Lights. Camera. Mexico! Movie buffs rejoice—beyond the sun and sand of Mexico lies an awe-inspiring array of locations from some of the world’s best and most famous movies. So leap off that beach lounger and spice up the next adventure in Mexico—Hollywood style.
1. Rosarito, Baja Peninsula – Titanic (1997)
James Cameron’s Oscar-sweeping box office smash may have been set on the high seas, but it wasn’t made anywhere near the icy cold of the Atlantic. Instead, this 1997 story of star-crossed lovers was filmed in the warm waters lapping into Rosarito, Mexico. Tucked on the Baja Peninsula just 16 kilometres south of San Diego, Rosarito later became the go-to spot for many big budget Hollywood adventures, including Pearl Harbor.
2. Costalegre – Kill Bill: Volume 2 (2004)
Director Quentin Tarantino’s martial arts saga is a bonafide cult classic. Kill Bill: Volume 2 follows contract killer Beatrix (Uma Thurman) as she travels to Mexico to catch up with Bill, her former lover and the man who tried to take everything from her. Costalegre (which means “Happy Coast”) is famous for Costa Careyes, a stunning estate that was formerly owned by Heidi Klum and Seal. The exclusive resort is approximately 140 kilometres south of Puerto Vallarta on the Pacific Coast.
3. Zócalo – Spectre (2015)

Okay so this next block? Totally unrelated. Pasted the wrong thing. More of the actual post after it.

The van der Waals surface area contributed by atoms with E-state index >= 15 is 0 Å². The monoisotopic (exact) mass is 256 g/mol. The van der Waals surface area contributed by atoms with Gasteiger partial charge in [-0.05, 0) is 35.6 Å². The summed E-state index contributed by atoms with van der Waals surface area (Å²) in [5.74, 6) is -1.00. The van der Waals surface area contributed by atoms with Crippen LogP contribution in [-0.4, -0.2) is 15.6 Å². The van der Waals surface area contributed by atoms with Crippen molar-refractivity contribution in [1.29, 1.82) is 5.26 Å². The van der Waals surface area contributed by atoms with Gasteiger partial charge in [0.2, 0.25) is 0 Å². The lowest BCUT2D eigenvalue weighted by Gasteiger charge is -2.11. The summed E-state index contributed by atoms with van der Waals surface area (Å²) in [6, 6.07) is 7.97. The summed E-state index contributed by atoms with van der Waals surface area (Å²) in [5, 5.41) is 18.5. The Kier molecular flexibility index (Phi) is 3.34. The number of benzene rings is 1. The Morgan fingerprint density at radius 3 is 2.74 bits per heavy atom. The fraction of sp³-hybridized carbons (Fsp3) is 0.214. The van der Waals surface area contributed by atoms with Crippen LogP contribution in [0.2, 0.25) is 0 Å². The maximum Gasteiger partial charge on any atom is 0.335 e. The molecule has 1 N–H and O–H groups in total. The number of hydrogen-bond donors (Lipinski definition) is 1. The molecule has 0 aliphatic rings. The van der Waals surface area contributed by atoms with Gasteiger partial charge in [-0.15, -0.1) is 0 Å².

Even the most ardent James Bond fans will admit that the franchise is hit-and-miss. But one thing’s for sure: the pre-credit opening is always great, and Spectre features the best one yet. Set during a Day of the Dead festival in Mexico City’s Zócalo, a grand square in the downtown core, the scene kicks off in the exquisite Gran Hotel Cuidad de Mexico, with its plush and ornate Art Nouveau décor.
4. Mexico City – Romeo + Juliet (1996)
Famed director Baz Luhrmann set his hyper-stylized version of William Shakespeare’s Romeo and Juliet on the Renaissance-style grounds of Mexico City’s Chapultepec Castle. Derived from the Nahuatl word chapoltepēc, meaning “at the grasshopper’s hill,” the castle sits on a sacred hilltop and played a leading role as the Capulet’s home. Bonus: it also offers spectacular views of the city and surrounding forest.
5. Puerto Vallarta – The Night of the Iguana (1964)
Starring Richard Burton as a defrocked minister acting as a tour guide to a bevy of beauties from a Baptist college, this John Huston adaptation of a Tennessee Williams play unfolds in the beautiful town of Puerto Vallarta. In many ways, the area remains unchanged, and the private Mismayola Beach lies just south of the town. When it comes to Mexico vacations, you can’t go wrong with Puerto Vallarta.